My art work is a representation of how motherhood can shrink your world. For this piece, one of my children traced, using pencil on paper, the repeated car journeys I have to do for them. All these journeys are less than a mile from home. I then replicated these tracings onto aluminium plates to make armour (see lead image) to wear at the destinations. One Mile Radius is a print (and emboss) of these plates in a formal grid layout, mirroring the monotony, with the journeys gradually fading to only the home point - to represent the stifling feeling of becoming housebound in the end. My daughter's life may have been expanding, but mine certainly wasn't.

Detail from One Mile Radius (2017), series of etchings by Harriette Meynell

Life as an art student must be a very interesting contrast with life in the corporate sector. Can you tell us a bit about your journey?

It most definitely is! I was desperate to go to art school after A levels, but was not allowed. Instead I did chemistry and industrial economics at university, then worked in the corporate sector for over 20 years. I barely picked up a pencil in all that time. It was only after the birth of my third child, which was one too many for my work to cope with, that I left.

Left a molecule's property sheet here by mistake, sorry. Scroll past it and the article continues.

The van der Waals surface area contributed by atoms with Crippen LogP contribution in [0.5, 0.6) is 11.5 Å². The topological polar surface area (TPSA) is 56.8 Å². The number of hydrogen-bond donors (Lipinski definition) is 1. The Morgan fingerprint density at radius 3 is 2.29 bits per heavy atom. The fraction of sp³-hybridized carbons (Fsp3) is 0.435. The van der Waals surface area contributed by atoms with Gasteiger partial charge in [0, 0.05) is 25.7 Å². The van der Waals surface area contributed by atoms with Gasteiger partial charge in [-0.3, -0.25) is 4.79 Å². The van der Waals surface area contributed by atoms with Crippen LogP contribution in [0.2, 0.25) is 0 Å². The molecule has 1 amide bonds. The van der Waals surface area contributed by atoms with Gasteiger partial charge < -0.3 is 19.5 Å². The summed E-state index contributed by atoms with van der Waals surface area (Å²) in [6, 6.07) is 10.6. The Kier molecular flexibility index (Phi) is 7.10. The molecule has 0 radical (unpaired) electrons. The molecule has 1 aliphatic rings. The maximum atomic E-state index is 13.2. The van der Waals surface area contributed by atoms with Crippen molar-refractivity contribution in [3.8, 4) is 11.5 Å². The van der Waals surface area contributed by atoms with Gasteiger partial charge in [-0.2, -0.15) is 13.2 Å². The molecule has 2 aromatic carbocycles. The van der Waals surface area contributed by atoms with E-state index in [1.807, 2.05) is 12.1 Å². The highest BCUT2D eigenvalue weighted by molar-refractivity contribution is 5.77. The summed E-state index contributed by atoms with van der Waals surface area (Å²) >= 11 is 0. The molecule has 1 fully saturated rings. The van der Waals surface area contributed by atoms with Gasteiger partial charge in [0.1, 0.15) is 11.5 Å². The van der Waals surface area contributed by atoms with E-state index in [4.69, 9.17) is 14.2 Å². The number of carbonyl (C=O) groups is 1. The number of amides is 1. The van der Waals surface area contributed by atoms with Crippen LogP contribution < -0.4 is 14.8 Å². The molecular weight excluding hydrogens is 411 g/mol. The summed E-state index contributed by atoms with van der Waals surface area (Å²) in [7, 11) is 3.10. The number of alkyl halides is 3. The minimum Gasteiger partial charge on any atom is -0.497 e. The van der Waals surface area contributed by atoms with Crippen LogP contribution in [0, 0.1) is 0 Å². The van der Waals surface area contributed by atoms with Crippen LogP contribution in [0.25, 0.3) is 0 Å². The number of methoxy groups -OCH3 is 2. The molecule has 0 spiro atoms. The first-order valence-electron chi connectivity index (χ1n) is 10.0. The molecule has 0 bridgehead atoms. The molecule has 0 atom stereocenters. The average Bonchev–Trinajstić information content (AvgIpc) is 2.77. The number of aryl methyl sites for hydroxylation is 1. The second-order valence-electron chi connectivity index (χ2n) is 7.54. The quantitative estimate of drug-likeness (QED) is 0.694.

Being a full-time mum is hard, and as a small means of escape, I signed up for a local art evening class. I was terrified, but realised straight away that I could still draw. Those two hours became the highlight of my week, so much so, that I realised that I had to have more art in my life. To make this happen, with the backing of my husband, I signed up for a part-time fine art foundation course at Morley College in Lambeth. It was here that I really started to unlock my pent up creativity - with the support of the fantastic tutors there.

Whilst on my foundation course, I realised there was no going back to the corporate sector. Seeing inside the art schools in London on open days only confirmed it. I was so excited when I got offered a place to study at Central St Martins, where I'm currently in my first year of a BA in Fine Art.